Points of View

Four Steps to Start with Diversity and Inclusion

Sam Stebbins

Axios HR recently posted an easy-to-follow blog which outlines how small businesses can begin a Diversity, Equity, and Inclusion (DE&I) initiative. After an internal DE&I champion decides to focus on the opportunity to begin this effort, there are four steps they can take with their organization.

 

1. Make the Case for DE&I

First, the organization’s leadership team must be made aware of the case for a DE&I initiative. There are many reasons to focus on this effort, but Axios HR highlights four basic reasons. They are:

  • The economic case,
  • The market case,
  • The results case, and
  • The moral case.

 

Read more about the economic advantages of DE&I in a previous What We Are Reading.

 

Small business leaders can then consider these four arguments based on their “business model, customers, and dynamics and articulate why it matters.”

 

2. Unconscious Bias Training

The second step is to provide and engage in training for leadership on unconscious bias. This allows leaders to understand that while their intentions may be good, bias may be demonstrated in ways they are unaware of.

 

Axios HR’s blog explains that without training on unconscious bias, “there isn’t a base level of self-awareness.” Leaders must learn that “quick judgements and stereotyping are just part of our natural brain function.”

 

3. Benchmarking

The third step businesses should take is to benchmark their metrics and internal practices. Establishing a baseline early on helps to ensure progress is being made.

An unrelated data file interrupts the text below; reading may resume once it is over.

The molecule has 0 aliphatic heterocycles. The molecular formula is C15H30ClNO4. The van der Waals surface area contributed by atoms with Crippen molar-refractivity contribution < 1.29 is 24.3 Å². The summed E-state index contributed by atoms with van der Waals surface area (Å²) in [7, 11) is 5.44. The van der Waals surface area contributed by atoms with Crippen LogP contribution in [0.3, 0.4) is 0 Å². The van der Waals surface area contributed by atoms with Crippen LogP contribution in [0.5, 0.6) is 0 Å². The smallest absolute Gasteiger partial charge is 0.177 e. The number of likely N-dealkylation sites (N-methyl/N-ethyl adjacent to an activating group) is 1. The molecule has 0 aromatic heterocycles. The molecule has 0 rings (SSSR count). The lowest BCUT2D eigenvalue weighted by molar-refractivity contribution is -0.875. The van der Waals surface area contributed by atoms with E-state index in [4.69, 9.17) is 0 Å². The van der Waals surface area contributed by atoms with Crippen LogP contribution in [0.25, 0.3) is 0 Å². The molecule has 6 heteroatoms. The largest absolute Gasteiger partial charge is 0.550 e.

Axios HR recommends tracking diversity metrics such as age, gender, and ethnicity. Companies should also keep track of their practices that contribute to (or detract from) a culture of inclusion.

 

To get started, Talent 2025’s Workforce Diversity, Equity, and Inclusion Working Group includes a Benchmarking Survey as part of their four strategies for employers to make measurable progress in DE&I.

 

 

4. Open Dialogue with Leadership

The final step is to conduct a “transparent conversation within the organization’s leadership team about the results of the benchmarking.” Axios HR suggests asking questions about the organization’s strengths and weaknesses in addition to projects and practices that should be implemented to improve DE&I, including who might be responsible for them.

 

The blog also recommends utilizing PIVOT as a resource, our new toolkit for employers on DE&I resources. In particular, those just starting out can check out resources under the “Getting Started” category.


Will you be following these four-steps to get started with DE&I at your organization? Have you used the PIVOT toolkit? Let us know on Twitter, Facebook, and LinkedIn.